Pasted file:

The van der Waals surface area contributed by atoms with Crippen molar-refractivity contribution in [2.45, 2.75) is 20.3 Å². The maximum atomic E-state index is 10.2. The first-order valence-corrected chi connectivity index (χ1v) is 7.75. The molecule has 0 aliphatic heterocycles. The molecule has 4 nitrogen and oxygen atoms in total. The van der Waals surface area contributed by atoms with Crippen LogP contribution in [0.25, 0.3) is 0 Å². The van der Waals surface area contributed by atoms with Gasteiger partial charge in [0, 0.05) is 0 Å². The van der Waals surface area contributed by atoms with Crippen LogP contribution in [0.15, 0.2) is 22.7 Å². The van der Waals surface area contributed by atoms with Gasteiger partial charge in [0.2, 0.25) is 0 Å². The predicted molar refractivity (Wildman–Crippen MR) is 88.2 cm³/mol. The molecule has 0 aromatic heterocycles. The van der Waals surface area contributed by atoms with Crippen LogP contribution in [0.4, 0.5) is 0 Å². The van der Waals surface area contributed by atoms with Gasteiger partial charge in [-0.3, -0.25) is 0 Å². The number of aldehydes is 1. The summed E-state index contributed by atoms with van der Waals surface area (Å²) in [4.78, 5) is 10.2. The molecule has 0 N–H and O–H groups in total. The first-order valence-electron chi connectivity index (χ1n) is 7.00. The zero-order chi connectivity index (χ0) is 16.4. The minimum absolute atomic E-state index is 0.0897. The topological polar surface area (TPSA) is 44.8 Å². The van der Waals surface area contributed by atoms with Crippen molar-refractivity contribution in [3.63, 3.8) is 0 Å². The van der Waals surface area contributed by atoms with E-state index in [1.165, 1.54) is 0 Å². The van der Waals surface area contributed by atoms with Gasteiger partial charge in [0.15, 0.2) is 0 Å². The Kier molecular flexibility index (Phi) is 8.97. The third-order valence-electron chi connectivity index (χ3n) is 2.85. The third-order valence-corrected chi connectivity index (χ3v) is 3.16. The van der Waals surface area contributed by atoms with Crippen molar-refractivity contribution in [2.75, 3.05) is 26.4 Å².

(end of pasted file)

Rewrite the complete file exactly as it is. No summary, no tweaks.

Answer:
The van der Waals surface area contributed by atoms with Crippen molar-refractivity contribution in [2.45, 2.75) is 20.3 Å². The maximum atomic E-state index is 10.2. The first-order valence-corrected chi connectivity index (χ1v) is 7.75. The molecule has 0 aliphatic heterocycles. The molecule has 4 nitrogen and oxygen atoms in total. The van der Waals surface area contributed by atoms with Crippen LogP contribution in [0.25, 0.3) is 0 Å². The van der Waals surface area contributed by atoms with Gasteiger partial charge in [0, 0.05) is 0 Å². The van der Waals surface area contributed by atoms with Crippen LogP contribution in [0.15, 0.2) is 22.7 Å². The van der Waals surface area contributed by atoms with Gasteiger partial charge in [0.2, 0.25) is 0 Å². The predicted molar refractivity (Wildman–Crippen MR) is 88.2 cm³/mol. The molecule has 0 aromatic heterocycles. The van der Waals surface area contributed by atoms with Crippen LogP contribution in [0.4, 0.5) is 0 Å². The van der Waals surface area contributed by atoms with Gasteiger partial charge in [-0.3, -0.25) is 0 Å². The number of aldehydes is 1. The summed E-state index contributed by atoms with van der Waals surface area (Å²) in [4.78, 5) is 10.2. The molecule has 0 N–H and O–H groups in total. The first-order valence-electron chi connectivity index (χ1n) is 7.00. The zero-order chi connectivity index (χ0) is 16.4. The minimum absolute atomic E-state index is 0.0897. The topological polar surface area (TPSA) is 44.8 Å². The van der Waals surface area contributed by atoms with Crippen molar-refractivity contribution in [3.63, 3.8) is 0 Å². The van der Waals surface area contributed by atoms with E-state index in [1.165, 1.54) is 0 Å². The van der Waals surface area contributed by atoms with Gasteiger partial charge in [0.15, 0.2) is 0 Å². The Kier molecular flexibility index (Phi) is 8.97. The third-order valence-electron chi connectivity index (χ3n) is 2.85. The third-order valence-corrected chi connectivity index (χ3v) is 3.16. The van der Waals surface area contributed by atoms with Crippen molar-refractivity contribution in [2.75, 3.05) is 26.4 Å².